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A writing site I frequent is running a month-long contest in which the prompt involves a maiden voyage of any sort. The idea I've generated in response to this is one about an ancient-era (e.g. classical Greek or Roman) cruise liner. It would be basically a big galley powered by oars and sail, but as big as those gigantic junks the Chinese used to build. However, when looking up the history of cruise ships, apparently their history begins not much earlier than the 19th century. I find that rather strange since I would think any culture with the capacity to build huge boats would employ some of them for the more affluent individuals' cruising entertainment. Were there any constraints in pre-industrial cultures that would have prevented the development of primitive cruise ships?

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    Yes there were constraints. Did you check out the history of tourism? This is simply not something people at that time would've come up with. – Raditz_35 May 12 '17 at 9:25
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    There were tourists in the antiquity, and there were places (such as Baiae, or Athens, or Delphi) which based a large part of their prosperity on tourism. The difference is that in modern times the cruise ship is itself the destination, whereas in the antiquity ships were just a means of transport to the destination -- nobody wanted to spend more time on the ship than strictly necessary. For example, before modern times ships could not make fresh water so the supply of fresh water was limited; space was limited; plumbing was primitive at best... – AlexP May 12 '17 at 11:45
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    @Raditz_35: Yes, you are right. There were tourists, but they went to see places or take the waters or have fun at a spa -- nobody went on a ship for the purpose of being on that ship. With modern cruise ships the purpose of the trip is to spend time on the ship. There was nothing like that until very recent times. – AlexP May 12 '17 at 16:11
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    How about the Nile cruise of Cleopatra & Caesar: jstor.org/stable/3556418?seq=1#page_scan_tab_contents – AllInOne May 12 '17 at 21:20
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    Define cruise ship. One could define every ship that carried an aristocrat as a cruise ship, meaning that the first occurrence was probably a Nile cruise several thousand years ago. – Mark C. Wallace May 13 '17 at 1:17
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The Nemi ships

Caligula built two barges on Lake Nemi, one of which was essentially a floating palace.

The key here is that the ships were on a lake, not on the ocean. Dying at sea is a lot harder when you aren't at sea. Smaller waves help with the seasickness situation. I would imagine that large, lazy rivers would be suitable for 'cruises' as well.

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    Note in this case they were owned by one person, you could not book passage but he could invite you. – John May 12 '17 at 20:51
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    @John: Some generous gift-giving could help. Making it a "booking" of some kind. ;-) – DevSolar May 12 '17 at 21:31
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Until fairly recent years embarking on a ship travel was, to say it bluntly, gambling on your own survival.

This for a series of reasons:

  • poor food
  • lack of hygienic services and crowded environments
  • lack of advanced sailing technologies (weather forecast, night or low-visibility navigation aid, radio communication)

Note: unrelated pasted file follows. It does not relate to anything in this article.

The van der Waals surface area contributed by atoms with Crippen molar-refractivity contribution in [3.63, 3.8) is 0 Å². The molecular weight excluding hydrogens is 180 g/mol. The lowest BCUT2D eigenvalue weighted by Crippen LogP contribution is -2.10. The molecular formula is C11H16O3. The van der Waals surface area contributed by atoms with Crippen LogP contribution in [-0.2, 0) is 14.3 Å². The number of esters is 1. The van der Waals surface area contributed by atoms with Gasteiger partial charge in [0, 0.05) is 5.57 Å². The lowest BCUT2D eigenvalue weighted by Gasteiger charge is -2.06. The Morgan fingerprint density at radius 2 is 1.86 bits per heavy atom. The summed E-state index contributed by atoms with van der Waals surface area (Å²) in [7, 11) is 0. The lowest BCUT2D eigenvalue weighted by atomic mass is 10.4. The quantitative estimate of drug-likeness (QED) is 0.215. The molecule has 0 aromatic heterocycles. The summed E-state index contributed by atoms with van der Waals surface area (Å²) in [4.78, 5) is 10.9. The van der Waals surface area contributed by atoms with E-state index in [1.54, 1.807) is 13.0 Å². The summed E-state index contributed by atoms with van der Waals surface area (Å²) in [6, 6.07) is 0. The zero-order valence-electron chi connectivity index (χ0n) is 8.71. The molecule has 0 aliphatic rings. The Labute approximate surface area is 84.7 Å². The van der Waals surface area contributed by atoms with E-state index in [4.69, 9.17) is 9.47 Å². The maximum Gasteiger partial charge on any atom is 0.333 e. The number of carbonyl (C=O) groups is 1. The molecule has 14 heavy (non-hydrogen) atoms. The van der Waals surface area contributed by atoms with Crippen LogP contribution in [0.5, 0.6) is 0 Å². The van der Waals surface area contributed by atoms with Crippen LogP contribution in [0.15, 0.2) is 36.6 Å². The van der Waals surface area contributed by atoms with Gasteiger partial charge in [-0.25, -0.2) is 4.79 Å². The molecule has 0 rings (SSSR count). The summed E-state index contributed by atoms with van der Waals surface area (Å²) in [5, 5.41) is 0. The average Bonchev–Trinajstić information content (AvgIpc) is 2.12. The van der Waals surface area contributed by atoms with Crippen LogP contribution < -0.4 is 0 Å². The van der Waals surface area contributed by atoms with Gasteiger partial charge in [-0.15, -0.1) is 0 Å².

While on a present day cruise ship a wealthy person can enjoy luxuries like a private Jacuzzi, cold champagne and a private suite, the best he could achieve on a pre-industrial ship would have been

  • no bath for months
  • dumping his own excrement off board "en plen air",
  • a hammock in a crowded room
  • water/alcohol mixture to ensure it was safe to drink

All these pleasantries for then reaching a place where most of the time hardly any civilization of European level was present.

To summarize, one would not start such a travel for the pure pleasure of the travel, but only if he had a real reason to do it (trade, emigration, religion, exploration).

  • 2
    Yes, but who DOESN'T love scurvy ? – CM_Dayton May 12 '17 at 13:21
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    What is an "ammoch?" – Wayne Conrad May 12 '17 at 14:56
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    @WayneConrad A Hammock under a funny accent. – Yakk May 12 '17 at 15:13
  • Poor food and no bath are problems for long voyages, but cruise ships make short voyages. – Aaron Brick May 13 '17 at 4:41
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  • There were assorted royal barges.
  • There are precendents for very large galleys.
  • There were some cruises carrying pilgrims in the middle ages. The nature of the passengers might make this the closest to a cruise liner.
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    I suppose The White Ship could count as a medieval cruise. They certainly seemed to have had enough alcohol aboard. en.wikipedia.org/wiki/White_Ship – Mazel May 12 '17 at 18:54
  • @Mazel The primary purpose was to get from Normandy to England. That makes it more like an Atlantic liner before air travel than a cruise ship. – Patricia Shanahan May 15 '17 at 2:55
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I think the closest you're going to get in the ancient period is a pleasure barge. These were used extensively on the Nile, and, as others have mentioned, rulers (or the truly obscenely wealthy) used similar constructions on inland lakes and rivers.

The problem, as others have mentioned, is that seafaring was still a pretty chancy endeavor. The closest you're going to get to ocean-going cruise ships where people had luxury accommodations and things to do are large boats used for state purposes (diplomatic visits by rulers, transporting an emperor to war). Even then, the only one who really had comfortable accomodations was the Big Important person.